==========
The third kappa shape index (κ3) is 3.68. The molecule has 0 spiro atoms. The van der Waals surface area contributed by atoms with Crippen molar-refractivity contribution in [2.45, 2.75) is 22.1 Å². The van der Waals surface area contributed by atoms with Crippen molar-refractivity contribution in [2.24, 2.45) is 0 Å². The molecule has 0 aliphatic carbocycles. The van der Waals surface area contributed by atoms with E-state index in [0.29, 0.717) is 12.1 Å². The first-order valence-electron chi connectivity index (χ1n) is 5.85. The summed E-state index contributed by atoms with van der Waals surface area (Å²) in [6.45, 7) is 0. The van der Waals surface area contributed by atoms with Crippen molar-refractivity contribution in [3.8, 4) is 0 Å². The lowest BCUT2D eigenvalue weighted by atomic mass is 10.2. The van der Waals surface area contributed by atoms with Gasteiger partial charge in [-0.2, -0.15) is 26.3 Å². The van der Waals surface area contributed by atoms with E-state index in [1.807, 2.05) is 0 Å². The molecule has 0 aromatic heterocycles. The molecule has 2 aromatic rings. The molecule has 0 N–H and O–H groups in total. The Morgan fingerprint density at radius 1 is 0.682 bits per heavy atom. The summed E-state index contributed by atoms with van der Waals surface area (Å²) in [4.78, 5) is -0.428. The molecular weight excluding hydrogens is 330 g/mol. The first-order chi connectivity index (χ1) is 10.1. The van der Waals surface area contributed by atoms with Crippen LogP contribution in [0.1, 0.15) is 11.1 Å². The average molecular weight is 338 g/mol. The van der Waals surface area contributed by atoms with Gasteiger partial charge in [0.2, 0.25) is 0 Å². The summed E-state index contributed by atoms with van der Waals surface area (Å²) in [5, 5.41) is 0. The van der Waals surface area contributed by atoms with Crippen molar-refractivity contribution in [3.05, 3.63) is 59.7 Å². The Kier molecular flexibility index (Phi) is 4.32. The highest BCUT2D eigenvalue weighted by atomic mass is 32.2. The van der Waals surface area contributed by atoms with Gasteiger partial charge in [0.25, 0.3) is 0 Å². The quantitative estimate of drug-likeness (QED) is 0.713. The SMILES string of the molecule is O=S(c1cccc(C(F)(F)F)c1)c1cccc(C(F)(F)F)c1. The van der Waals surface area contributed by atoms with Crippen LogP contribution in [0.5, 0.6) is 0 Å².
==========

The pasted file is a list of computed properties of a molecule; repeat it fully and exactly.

The third kappa shape index (κ3) is 3.68. The molecule has 0 spiro atoms. The van der Waals surface area contributed by atoms with Crippen molar-refractivity contribution in [2.45, 2.75) is 22.1 Å². The van der Waals surface area contributed by atoms with Crippen molar-refractivity contribution in [2.24, 2.45) is 0 Å². The molecule has 0 aliphatic carbocycles. The van der Waals surface area contributed by atoms with E-state index in [0.29, 0.717) is 12.1 Å². The first-order valence-electron chi connectivity index (χ1n) is 5.85. The summed E-state index contributed by atoms with van der Waals surface area (Å²) in [6.45, 7) is 0. The van der Waals surface area contributed by atoms with Crippen molar-refractivity contribution in [3.8, 4) is 0 Å². The lowest BCUT2D eigenvalue weighted by atomic mass is 10.2. The van der Waals surface area contributed by atoms with Gasteiger partial charge in [-0.2, -0.15) is 26.3 Å². The van der Waals surface area contributed by atoms with E-state index in [1.807, 2.05) is 0 Å². The molecule has 0 aromatic heterocycles. The molecule has 2 aromatic rings. The molecule has 0 N–H and O–H groups in total. The Morgan fingerprint density at radius 1 is 0.682 bits per heavy atom. The summed E-state index contributed by atoms with van der Waals surface area (Å²) in [4.78, 5) is -0.428. The molecular weight excluding hydrogens is 330 g/mol. The first-order chi connectivity index (χ1) is 10.1. The van der Waals surface area contributed by atoms with Crippen LogP contribution in [0.1, 0.15) is 11.1 Å². The average molecular weight is 338 g/mol. The van der Waals surface area contributed by atoms with Gasteiger partial charge in [0.2, 0.25) is 0 Å². The summed E-state index contributed by atoms with van der Waals surface area (Å²) in [5, 5.41) is 0. The van der Waals surface area contributed by atoms with Crippen molar-refractivity contribution in [3.05, 3.63) is 59.7 Å². The Kier molecular flexibility index (Phi) is 4.32. The highest BCUT2D eigenvalue weighted by atomic mass is 32.2. The van der Waals surface area contributed by atoms with Gasteiger partial charge in [0.25, 0.3) is 0 Å². The quantitative estimate of drug-likeness (QED) is 0.713. The SMILES string of the molecule is O=S(c1cccc(C(F)(F)F)c1)c1cccc(C(F)(F)F)c1. The van der Waals surface area contributed by atoms with Crippen LogP contribution in [0.5, 0.6) is 0 Å².